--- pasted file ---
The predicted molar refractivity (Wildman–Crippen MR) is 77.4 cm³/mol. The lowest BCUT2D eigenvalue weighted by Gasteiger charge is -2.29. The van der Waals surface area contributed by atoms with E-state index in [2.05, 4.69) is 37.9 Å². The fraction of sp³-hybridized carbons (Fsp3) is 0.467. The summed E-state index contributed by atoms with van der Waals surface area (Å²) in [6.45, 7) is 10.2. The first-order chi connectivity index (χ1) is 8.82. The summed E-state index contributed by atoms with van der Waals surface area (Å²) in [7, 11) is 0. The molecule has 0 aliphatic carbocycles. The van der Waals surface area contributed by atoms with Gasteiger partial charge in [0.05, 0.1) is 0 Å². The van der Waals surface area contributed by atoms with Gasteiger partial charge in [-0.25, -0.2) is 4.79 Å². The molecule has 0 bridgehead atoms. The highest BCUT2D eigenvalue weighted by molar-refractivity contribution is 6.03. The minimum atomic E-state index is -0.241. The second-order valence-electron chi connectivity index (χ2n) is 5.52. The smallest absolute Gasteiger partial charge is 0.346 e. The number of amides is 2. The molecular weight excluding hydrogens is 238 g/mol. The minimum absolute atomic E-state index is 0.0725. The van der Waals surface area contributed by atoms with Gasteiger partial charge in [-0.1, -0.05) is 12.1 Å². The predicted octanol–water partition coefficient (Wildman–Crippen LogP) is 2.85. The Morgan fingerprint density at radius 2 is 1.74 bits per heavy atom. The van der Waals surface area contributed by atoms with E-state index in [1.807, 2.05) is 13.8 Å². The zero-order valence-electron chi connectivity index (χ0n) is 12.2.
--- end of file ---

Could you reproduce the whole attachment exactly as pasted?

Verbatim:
The predicted molar refractivity (Wildman–Crippen MR) is 77.4 cm³/mol. The lowest BCUT2D eigenvalue weighted by Gasteiger charge is -2.29. The van der Waals surface area contributed by atoms with E-state index in [2.05, 4.69) is 37.9 Å². The fraction of sp³-hybridized carbons (Fsp3) is 0.467. The summed E-state index contributed by atoms with van der Waals surface area (Å²) in [6.45, 7) is 10.2. The first-order chi connectivity index (χ1) is 8.82. The summed E-state index contributed by atoms with van der Waals surface area (Å²) in [7, 11) is 0. The molecule has 0 aliphatic carbocycles. The van der Waals surface area contributed by atoms with Gasteiger partial charge in [0.05, 0.1) is 0 Å². The van der Waals surface area contributed by atoms with Gasteiger partial charge in [-0.25, -0.2) is 4.79 Å². The molecule has 0 bridgehead atoms. The highest BCUT2D eigenvalue weighted by molar-refractivity contribution is 6.03. The minimum atomic E-state index is -0.241. The second-order valence-electron chi connectivity index (χ2n) is 5.52. The smallest absolute Gasteiger partial charge is 0.346 e. The number of amides is 2. The molecular weight excluding hydrogens is 238 g/mol. The minimum absolute atomic E-state index is 0.0725. The van der Waals surface area contributed by atoms with Gasteiger partial charge in [-0.1, -0.05) is 12.1 Å². The predicted octanol–water partition coefficient (Wildman–Crippen LogP) is 2.85. The Morgan fingerprint density at radius 2 is 1.74 bits per heavy atom. The van der Waals surface area contributed by atoms with E-state index in [1.807, 2.05) is 13.8 Å². The zero-order valence-electron chi connectivity index (χ0n) is 12.2.